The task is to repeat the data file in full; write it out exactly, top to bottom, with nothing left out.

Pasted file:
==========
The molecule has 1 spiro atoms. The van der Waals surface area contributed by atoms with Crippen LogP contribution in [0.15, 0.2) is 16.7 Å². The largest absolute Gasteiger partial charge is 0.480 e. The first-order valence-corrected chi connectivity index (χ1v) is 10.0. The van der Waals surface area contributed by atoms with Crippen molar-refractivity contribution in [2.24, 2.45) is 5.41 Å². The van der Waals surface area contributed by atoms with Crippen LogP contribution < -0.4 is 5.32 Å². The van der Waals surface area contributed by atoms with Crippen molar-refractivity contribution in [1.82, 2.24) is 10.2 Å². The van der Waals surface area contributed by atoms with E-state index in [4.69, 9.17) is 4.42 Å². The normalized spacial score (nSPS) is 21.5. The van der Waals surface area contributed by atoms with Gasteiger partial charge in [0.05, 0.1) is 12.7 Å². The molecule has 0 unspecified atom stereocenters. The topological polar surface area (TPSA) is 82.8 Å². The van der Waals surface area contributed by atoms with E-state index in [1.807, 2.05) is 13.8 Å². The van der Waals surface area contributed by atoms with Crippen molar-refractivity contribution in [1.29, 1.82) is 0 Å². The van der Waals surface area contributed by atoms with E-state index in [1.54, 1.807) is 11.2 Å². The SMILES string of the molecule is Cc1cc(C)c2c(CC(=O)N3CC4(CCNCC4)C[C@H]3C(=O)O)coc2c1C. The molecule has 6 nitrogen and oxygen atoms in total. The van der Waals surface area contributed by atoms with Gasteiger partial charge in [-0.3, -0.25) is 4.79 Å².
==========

The molecule has 1 spiro atoms. The van der Waals surface area contributed by atoms with Crippen LogP contribution in [0.15, 0.2) is 16.7 Å². The largest absolute Gasteiger partial charge is 0.480 e. The first-order valence-corrected chi connectivity index (χ1v) is 10.0. The van der Waals surface area contributed by atoms with Crippen molar-refractivity contribution in [2.24, 2.45) is 5.41 Å². The van der Waals surface area contributed by atoms with Crippen LogP contribution < -0.4 is 5.32 Å². The van der Waals surface area contributed by atoms with Crippen molar-refractivity contribution in [1.82, 2.24) is 10.2 Å². The van der Waals surface area contributed by atoms with E-state index in [4.69, 9.17) is 4.42 Å². The normalized spacial score (nSPS) is 21.5. The van der Waals surface area contributed by atoms with Gasteiger partial charge in [0.05, 0.1) is 12.7 Å². The molecule has 0 unspecified atom stereocenters. The topological polar surface area (TPSA) is 82.8 Å². The van der Waals surface area contributed by atoms with E-state index in [1.807, 2.05) is 13.8 Å². The van der Waals surface area contributed by atoms with Crippen molar-refractivity contribution in [1.29, 1.82) is 0 Å². The van der Waals surface area contributed by atoms with E-state index in [1.54, 1.807) is 11.2 Å². The SMILES string of the molecule is Cc1cc(C)c2c(CC(=O)N3CC4(CCNCC4)C[C@H]3C(=O)O)coc2c1C. The molecule has 6 nitrogen and oxygen atoms in total. The van der Waals surface area contributed by atoms with Gasteiger partial charge in [-0.3, -0.25) is 4.79 Å².